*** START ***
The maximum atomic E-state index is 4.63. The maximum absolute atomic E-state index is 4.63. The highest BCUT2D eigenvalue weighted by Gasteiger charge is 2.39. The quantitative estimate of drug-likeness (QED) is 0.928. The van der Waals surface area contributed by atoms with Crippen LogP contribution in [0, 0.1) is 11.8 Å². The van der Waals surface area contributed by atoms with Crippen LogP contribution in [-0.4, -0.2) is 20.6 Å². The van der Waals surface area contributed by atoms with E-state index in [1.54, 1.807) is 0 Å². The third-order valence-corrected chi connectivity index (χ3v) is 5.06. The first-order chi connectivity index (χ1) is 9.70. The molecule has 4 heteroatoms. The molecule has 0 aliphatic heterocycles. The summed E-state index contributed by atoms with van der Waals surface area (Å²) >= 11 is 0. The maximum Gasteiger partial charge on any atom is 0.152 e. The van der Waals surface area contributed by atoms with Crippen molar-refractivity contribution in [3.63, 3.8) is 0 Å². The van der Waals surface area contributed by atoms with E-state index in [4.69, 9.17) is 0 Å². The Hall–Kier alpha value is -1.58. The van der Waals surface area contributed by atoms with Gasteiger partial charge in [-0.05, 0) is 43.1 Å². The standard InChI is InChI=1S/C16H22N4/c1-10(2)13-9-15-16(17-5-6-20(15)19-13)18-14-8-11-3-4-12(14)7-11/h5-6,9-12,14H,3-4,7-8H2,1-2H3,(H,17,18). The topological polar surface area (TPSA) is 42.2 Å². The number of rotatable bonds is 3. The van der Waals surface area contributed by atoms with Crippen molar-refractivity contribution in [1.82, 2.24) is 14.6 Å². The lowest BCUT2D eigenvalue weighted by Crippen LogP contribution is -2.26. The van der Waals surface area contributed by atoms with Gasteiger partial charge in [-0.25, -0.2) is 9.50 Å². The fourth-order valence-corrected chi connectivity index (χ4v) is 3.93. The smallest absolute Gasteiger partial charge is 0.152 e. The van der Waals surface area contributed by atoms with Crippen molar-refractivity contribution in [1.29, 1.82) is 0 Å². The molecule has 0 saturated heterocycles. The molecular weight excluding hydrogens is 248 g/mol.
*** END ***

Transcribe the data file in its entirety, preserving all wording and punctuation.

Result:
The maximum atomic E-state index is 4.63. The maximum absolute atomic E-state index is 4.63. The highest BCUT2D eigenvalue weighted by Gasteiger charge is 2.39. The quantitative estimate of drug-likeness (QED) is 0.928. The van der Waals surface area contributed by atoms with Crippen LogP contribution in [0, 0.1) is 11.8 Å². The van der Waals surface area contributed by atoms with Crippen LogP contribution in [-0.4, -0.2) is 20.6 Å². The van der Waals surface area contributed by atoms with E-state index in [1.54, 1.807) is 0 Å². The third-order valence-corrected chi connectivity index (χ3v) is 5.06. The first-order chi connectivity index (χ1) is 9.70. The molecule has 4 heteroatoms. The molecule has 0 aliphatic heterocycles. The summed E-state index contributed by atoms with van der Waals surface area (Å²) >= 11 is 0. The maximum Gasteiger partial charge on any atom is 0.152 e. The van der Waals surface area contributed by atoms with Crippen molar-refractivity contribution in [3.63, 3.8) is 0 Å². The van der Waals surface area contributed by atoms with E-state index in [4.69, 9.17) is 0 Å². The Hall–Kier alpha value is -1.58. The van der Waals surface area contributed by atoms with Gasteiger partial charge in [-0.05, 0) is 43.1 Å². The standard InChI is InChI=1S/C16H22N4/c1-10(2)13-9-15-16(17-5-6-20(15)19-13)18-14-8-11-3-4-12(14)7-11/h5-6,9-12,14H,3-4,7-8H2,1-2H3,(H,17,18). The topological polar surface area (TPSA) is 42.2 Å². The number of rotatable bonds is 3. The van der Waals surface area contributed by atoms with Crippen molar-refractivity contribution in [1.82, 2.24) is 14.6 Å². The lowest BCUT2D eigenvalue weighted by Crippen LogP contribution is -2.26. The van der Waals surface area contributed by atoms with Gasteiger partial charge in [-0.25, -0.2) is 9.50 Å². The fourth-order valence-corrected chi connectivity index (χ4v) is 3.93. The smallest absolute Gasteiger partial charge is 0.152 e. The van der Waals surface area contributed by atoms with Crippen molar-refractivity contribution in [1.29, 1.82) is 0 Å². The molecule has 0 saturated heterocycles. The molecular weight excluding hydrogens is 248 g/mol.